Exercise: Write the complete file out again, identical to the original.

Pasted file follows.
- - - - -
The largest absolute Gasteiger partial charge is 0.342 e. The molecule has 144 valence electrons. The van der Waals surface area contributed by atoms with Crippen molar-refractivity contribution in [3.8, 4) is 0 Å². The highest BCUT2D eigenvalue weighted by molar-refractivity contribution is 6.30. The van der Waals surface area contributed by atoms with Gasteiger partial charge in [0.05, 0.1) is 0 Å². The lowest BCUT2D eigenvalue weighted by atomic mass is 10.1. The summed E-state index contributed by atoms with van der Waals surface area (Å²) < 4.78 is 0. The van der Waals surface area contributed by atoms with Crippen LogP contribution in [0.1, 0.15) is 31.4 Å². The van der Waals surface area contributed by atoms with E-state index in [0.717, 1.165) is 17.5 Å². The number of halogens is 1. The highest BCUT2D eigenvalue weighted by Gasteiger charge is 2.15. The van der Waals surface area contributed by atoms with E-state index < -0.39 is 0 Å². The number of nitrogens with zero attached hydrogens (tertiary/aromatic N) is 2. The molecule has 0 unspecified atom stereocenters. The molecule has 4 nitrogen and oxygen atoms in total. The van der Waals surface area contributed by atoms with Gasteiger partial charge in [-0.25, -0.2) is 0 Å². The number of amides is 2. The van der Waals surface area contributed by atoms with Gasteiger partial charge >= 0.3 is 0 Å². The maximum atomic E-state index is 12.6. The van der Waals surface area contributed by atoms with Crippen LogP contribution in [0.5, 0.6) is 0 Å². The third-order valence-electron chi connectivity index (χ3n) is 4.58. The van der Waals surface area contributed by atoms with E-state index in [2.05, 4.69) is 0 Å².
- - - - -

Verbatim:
The largest absolute Gasteiger partial charge is 0.342 e. The molecule has 144 valence electrons. The van der Waals surface area contributed by atoms with Crippen molar-refractivity contribution in [3.8, 4) is 0 Å². The highest BCUT2D eigenvalue weighted by molar-refractivity contribution is 6.30. The van der Waals surface area contributed by atoms with Gasteiger partial charge in [0.05, 0.1) is 0 Å². The lowest BCUT2D eigenvalue weighted by atomic mass is 10.1. The summed E-state index contributed by atoms with van der Waals surface area (Å²) < 4.78 is 0. The van der Waals surface area contributed by atoms with Crippen LogP contribution in [0.1, 0.15) is 31.4 Å². The van der Waals surface area contributed by atoms with E-state index in [0.717, 1.165) is 17.5 Å². The number of halogens is 1. The highest BCUT2D eigenvalue weighted by Gasteiger charge is 2.15. The van der Waals surface area contributed by atoms with E-state index < -0.39 is 0 Å². The number of nitrogens with zero attached hydrogens (tertiary/aromatic N) is 2. The molecule has 0 unspecified atom stereocenters. The molecule has 4 nitrogen and oxygen atoms in total. The van der Waals surface area contributed by atoms with Gasteiger partial charge in [-0.25, -0.2) is 0 Å². The number of amides is 2. The van der Waals surface area contributed by atoms with Gasteiger partial charge >= 0.3 is 0 Å². The maximum atomic E-state index is 12.6. The van der Waals surface area contributed by atoms with Crippen LogP contribution in [0.5, 0.6) is 0 Å². The third-order valence-electron chi connectivity index (χ3n) is 4.58. The van der Waals surface area contributed by atoms with E-state index in [2.05, 4.69) is 0 Å².